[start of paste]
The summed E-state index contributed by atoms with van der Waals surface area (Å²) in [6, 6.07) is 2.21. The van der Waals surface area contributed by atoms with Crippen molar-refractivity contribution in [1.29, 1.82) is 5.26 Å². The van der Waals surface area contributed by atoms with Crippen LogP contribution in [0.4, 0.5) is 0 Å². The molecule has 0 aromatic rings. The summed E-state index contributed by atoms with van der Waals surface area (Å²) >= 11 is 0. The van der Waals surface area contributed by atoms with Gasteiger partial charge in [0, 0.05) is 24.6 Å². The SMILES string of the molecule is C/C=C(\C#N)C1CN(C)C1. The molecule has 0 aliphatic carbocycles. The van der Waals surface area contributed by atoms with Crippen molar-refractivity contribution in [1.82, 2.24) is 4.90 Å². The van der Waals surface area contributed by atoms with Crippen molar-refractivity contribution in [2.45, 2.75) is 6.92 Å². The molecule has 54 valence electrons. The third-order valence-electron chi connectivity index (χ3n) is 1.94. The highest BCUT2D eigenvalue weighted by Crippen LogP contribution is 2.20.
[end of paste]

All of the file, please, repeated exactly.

The summed E-state index contributed by atoms with van der Waals surface area (Å²) in [6, 6.07) is 2.21. The van der Waals surface area contributed by atoms with Crippen molar-refractivity contribution in [1.29, 1.82) is 5.26 Å². The van der Waals surface area contributed by atoms with Crippen LogP contribution in [0.4, 0.5) is 0 Å². The molecule has 0 aromatic rings. The summed E-state index contributed by atoms with van der Waals surface area (Å²) >= 11 is 0. The van der Waals surface area contributed by atoms with Gasteiger partial charge in [0, 0.05) is 24.6 Å². The SMILES string of the molecule is C/C=C(\C#N)C1CN(C)C1. The molecule has 0 aliphatic carbocycles. The van der Waals surface area contributed by atoms with Crippen molar-refractivity contribution in [1.82, 2.24) is 4.90 Å². The van der Waals surface area contributed by atoms with Crippen molar-refractivity contribution in [2.45, 2.75) is 6.92 Å². The molecule has 54 valence electrons. The third-order valence-electron chi connectivity index (χ3n) is 1.94. The highest BCUT2D eigenvalue weighted by Crippen LogP contribution is 2.20.